As the pattern kept being repeated I intervened. “Taking offense is something you have control over. You are not in control over what comes out of your sister’s mouth. If you want to have a conversation, it’s fine to feel offended, but you cannot expect the person you are conversing with to guess or know what might offend you. Take control of your own offense. Share your feelings if you chose, but when you take offense and react with anger, the conversation is probably over. We can do better.”

You can imagine with school-age daughters this took some practice.

This last week we had our President’s Chief of Staff tell us all to “Get over it!” when reporters questioned him on our president seeking aid from a foreign leader for his own political benefit. In fact, he acknowledged that the president withheld appropriated military aid to incentivize cooperation, though President Trump has declared, “No quid pro quo!”

The Chief of Staff’s “Get over it!” declaration sounded like we, or the reporter might have taken offense at a politically incorrect utterance. Indeed, the Trump for President campaign now has embraced the slogan “Get Over It” with a fund-raising t-shirt.

When a conversation is the goal, it is important to “get over” one’s strong feelings to further understanding. But when one needs to be making judgements about another person’s character or indeed actions, I think of another phrase I ran across in medical residency training. Residents are new medical school graduates. We had four years of medical school and limited patient care and management but now we staffed hospital wards, emergency rooms and clinics under the supervision of teaching attending physicians. The phrase I heard that stuck with me was from good teachers who ultimately would decide whether we residents would graduate to the position of practicing physicians. It was: “Forgive and Remember”. Mistakes occur, some can be severe; forgive those mistakes, but remember them and look for patterns, because some patterns can prove to be fatal for patients when a physician is independently practicing. If these patterns cannot be corrected, the resident should not be graduated.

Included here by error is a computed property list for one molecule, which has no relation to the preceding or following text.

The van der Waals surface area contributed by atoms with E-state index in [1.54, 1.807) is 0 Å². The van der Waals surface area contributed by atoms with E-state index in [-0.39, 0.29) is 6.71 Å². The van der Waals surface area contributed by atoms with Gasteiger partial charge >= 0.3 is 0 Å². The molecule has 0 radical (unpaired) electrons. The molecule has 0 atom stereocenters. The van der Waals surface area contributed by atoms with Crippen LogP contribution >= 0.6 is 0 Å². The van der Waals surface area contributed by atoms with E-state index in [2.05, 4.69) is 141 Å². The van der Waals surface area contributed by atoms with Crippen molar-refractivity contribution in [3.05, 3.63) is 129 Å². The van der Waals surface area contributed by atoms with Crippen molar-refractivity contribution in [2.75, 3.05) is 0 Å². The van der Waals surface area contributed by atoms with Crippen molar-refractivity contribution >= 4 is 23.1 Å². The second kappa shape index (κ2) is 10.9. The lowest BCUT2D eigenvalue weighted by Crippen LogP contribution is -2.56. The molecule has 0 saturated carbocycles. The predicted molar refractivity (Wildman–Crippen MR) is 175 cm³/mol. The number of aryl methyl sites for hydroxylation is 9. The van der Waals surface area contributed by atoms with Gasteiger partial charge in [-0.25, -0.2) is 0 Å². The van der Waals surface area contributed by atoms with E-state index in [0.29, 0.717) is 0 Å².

My interpretation of “Get over it!” was our President’s chief of staff calling for us to either dismiss shaking down a foreign leader as unimportant, or just forget that it might be an illegal bribe.

I understand that many are offended by our President’s demeanor, his tweets, his untruths, his policy decisions and actions. We should “Get Over” our feelings of offense. But we should remember his actions, his cumulative behavior, his abuse of power and then make some judgement about his fitness.

Alternative facts


“Who you gonna believe, me or your own eyes?”
► Chico Marx (Usually attributed to Groucho Marx as, “Who are you going to believe, me or your lying eyes?” The Groucho-attributed version scans better, but he may not actually have said it.)